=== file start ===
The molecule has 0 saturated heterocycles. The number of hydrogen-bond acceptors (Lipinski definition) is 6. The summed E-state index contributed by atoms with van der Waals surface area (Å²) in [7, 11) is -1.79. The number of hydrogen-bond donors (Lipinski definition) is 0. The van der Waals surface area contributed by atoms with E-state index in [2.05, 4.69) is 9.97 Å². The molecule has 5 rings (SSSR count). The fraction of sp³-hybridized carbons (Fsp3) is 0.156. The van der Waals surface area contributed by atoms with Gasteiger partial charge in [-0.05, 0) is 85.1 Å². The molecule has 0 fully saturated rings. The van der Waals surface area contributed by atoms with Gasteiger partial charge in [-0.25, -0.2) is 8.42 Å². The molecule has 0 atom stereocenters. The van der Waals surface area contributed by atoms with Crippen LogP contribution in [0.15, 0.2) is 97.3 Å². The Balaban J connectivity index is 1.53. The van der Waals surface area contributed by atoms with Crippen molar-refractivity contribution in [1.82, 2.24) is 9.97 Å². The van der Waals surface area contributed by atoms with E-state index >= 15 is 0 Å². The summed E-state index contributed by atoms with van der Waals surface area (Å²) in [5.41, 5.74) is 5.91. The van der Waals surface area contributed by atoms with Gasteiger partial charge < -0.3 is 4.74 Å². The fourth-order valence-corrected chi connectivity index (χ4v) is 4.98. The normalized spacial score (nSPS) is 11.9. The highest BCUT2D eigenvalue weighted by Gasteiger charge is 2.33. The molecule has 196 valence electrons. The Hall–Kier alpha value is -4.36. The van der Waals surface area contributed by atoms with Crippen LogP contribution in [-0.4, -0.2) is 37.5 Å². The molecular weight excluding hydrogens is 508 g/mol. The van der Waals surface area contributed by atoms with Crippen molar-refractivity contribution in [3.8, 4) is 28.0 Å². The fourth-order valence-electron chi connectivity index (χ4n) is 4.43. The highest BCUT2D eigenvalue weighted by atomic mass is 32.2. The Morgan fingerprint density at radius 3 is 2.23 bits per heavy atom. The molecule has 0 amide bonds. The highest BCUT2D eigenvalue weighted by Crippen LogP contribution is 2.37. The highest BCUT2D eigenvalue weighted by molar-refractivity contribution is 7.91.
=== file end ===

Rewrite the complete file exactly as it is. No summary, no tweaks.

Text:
The molecule has 0 saturated heterocycles. The number of hydrogen-bond acceptors (Lipinski definition) is 6. The summed E-state index contributed by atoms with van der Waals surface area (Å²) in [7, 11) is -1.79. The number of hydrogen-bond donors (Lipinski definition) is 0. The van der Waals surface area contributed by atoms with E-state index in [2.05, 4.69) is 9.97 Å². The molecule has 5 rings (SSSR count). The fraction of sp³-hybridized carbons (Fsp3) is 0.156. The van der Waals surface area contributed by atoms with Gasteiger partial charge in [-0.05, 0) is 85.1 Å². The molecule has 0 fully saturated rings. The van der Waals surface area contributed by atoms with Gasteiger partial charge in [-0.25, -0.2) is 8.42 Å². The molecule has 0 atom stereocenters. The van der Waals surface area contributed by atoms with Crippen LogP contribution in [0.15, 0.2) is 97.3 Å². The Balaban J connectivity index is 1.53. The van der Waals surface area contributed by atoms with Crippen molar-refractivity contribution in [1.82, 2.24) is 9.97 Å². The van der Waals surface area contributed by atoms with E-state index >= 15 is 0 Å². The summed E-state index contributed by atoms with van der Waals surface area (Å²) in [5.41, 5.74) is 5.91. The van der Waals surface area contributed by atoms with Gasteiger partial charge < -0.3 is 4.74 Å². The fourth-order valence-corrected chi connectivity index (χ4v) is 4.98. The normalized spacial score (nSPS) is 11.9. The highest BCUT2D eigenvalue weighted by Gasteiger charge is 2.33. The molecule has 196 valence electrons. The Hall–Kier alpha value is -4.36. The van der Waals surface area contributed by atoms with Crippen LogP contribution in [-0.4, -0.2) is 37.5 Å². The molecular weight excluding hydrogens is 508 g/mol. The van der Waals surface area contributed by atoms with Crippen molar-refractivity contribution in [3.8, 4) is 28.0 Å². The fourth-order valence-electron chi connectivity index (χ4n) is 4.43. The highest BCUT2D eigenvalue weighted by atomic mass is 32.2. The Morgan fingerprint density at radius 3 is 2.23 bits per heavy atom. The molecule has 0 amide bonds. The highest BCUT2D eigenvalue weighted by Crippen LogP contribution is 2.37. The highest BCUT2D eigenvalue weighted by molar-refractivity contribution is 7.91.